Shar Habeel Lone, KTCO Director, explained at the recent Stop MI5 blackmail! public meeting that KTCO flagged up this harassment with the local borough commander of the Metropolitan Police Service and with Frank Dobson MP, who flagged it up to the Home Office. Mohamed Nur, one of the youth workers who had been approached by MI5, commented, ‘We had somewhere to go, we had people we can talk to, we had people we can trust. What about those that have no one to go to?’ KTCO also went to senior police officers at Scotland Yard, to the Muslim Safety Forum, and wrote to Lord justice Mummery, president of the Investigatory Powers Tribunal (oversight committee on what the intelligence services do in the UK). As a result MI5 initially backed off. However, eight months later they were harassing another KTCO youth worker.
On 21 May 2009, The Independent published an account on its front-page: ‘Five Muslim community workers have accused MI5 of waging a campaign of blackmail and harassment in an attempt to recruit them as informants. The men claim they were given a choice of working for the Security Service or face detention and harassment in the UK and overseas’. None of them ‘has ever been arrested for terrorism or a terrorism-related offence.’ They were asked to ‘Work for us or we will say you are a terrorist.’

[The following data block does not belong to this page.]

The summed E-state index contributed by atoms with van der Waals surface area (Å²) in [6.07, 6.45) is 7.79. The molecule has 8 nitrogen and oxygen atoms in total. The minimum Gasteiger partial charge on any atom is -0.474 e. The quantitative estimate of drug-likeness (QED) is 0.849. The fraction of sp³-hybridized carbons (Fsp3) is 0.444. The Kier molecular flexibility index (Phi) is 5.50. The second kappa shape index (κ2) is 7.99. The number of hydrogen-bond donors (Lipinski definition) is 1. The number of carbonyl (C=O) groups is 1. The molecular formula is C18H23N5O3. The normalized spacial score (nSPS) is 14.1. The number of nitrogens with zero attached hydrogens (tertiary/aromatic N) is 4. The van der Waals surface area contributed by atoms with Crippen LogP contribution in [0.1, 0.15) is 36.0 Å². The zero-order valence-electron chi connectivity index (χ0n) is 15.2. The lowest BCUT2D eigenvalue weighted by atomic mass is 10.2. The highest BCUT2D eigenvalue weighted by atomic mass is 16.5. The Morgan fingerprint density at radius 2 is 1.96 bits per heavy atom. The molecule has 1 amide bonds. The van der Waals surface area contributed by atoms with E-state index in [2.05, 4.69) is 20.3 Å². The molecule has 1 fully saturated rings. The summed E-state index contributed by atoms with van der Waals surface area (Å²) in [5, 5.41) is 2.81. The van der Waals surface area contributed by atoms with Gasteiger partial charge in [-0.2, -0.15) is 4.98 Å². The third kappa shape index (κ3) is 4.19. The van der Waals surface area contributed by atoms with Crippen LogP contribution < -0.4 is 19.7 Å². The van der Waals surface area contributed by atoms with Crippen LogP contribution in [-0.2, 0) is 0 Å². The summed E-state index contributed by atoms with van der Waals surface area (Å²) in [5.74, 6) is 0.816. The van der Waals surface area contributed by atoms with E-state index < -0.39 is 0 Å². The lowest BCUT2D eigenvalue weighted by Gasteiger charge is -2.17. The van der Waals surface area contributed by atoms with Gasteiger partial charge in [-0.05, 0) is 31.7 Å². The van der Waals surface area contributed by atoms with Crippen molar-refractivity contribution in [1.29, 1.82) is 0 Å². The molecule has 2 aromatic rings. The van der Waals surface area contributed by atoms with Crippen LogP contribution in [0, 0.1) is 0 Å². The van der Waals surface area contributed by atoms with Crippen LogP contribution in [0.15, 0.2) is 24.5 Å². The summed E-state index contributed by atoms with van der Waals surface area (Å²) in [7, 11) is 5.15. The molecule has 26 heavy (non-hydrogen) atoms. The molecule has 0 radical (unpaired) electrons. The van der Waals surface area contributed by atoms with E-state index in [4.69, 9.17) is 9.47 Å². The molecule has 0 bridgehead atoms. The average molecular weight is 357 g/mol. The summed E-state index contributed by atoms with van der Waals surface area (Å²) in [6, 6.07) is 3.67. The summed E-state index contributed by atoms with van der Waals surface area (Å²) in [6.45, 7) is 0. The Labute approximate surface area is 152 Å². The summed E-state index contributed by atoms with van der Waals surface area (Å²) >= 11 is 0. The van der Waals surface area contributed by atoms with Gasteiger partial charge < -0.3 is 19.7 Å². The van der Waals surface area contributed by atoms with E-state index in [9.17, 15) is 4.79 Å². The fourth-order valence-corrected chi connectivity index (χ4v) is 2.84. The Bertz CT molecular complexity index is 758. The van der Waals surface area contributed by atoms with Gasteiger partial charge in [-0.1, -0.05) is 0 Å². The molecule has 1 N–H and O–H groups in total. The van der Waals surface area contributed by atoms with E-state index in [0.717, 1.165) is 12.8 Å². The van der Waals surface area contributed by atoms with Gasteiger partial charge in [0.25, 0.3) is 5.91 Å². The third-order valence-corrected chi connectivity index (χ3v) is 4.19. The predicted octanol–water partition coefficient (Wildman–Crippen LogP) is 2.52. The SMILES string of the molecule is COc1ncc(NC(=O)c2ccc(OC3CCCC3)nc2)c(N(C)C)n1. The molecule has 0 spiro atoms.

This brings us to the public meeting. Lone suggested that the British Muslim communities across the UK today are under siege, finding very little support. ‘They feel tarred with the same brush of terrorism, of being communities that don’t fit in, even though some are third and fourth generation. Then you have a very powerful security service: that’s our security service, that’s the security service of British Muslims as much as that of anyone else in this country.’ The same people that are actually implementing the Prevent strategy to prevent violent extremism in the UK are being targeted by the security services, he added.
Nur recounted how this is perceived by the community they’re working with. ‘Most of the community workers that work for KTCO are from the street. We work with young people from the same streets. Some of us come from gangs and we try to get young people out of them. We’ve been running gang prevention team and drug rehabilitation workshops for years, telling young people of the importance of education and showing them ways other than crime, and mentoring young people to become self confident so they can see a positive future. Some of these youths come up to us and have now become youth leaders themselves. They say to us how ironic it is that when we were in gangs we were being pressured by the police, and after we become straight we’re still being pressured by the police and MI5.’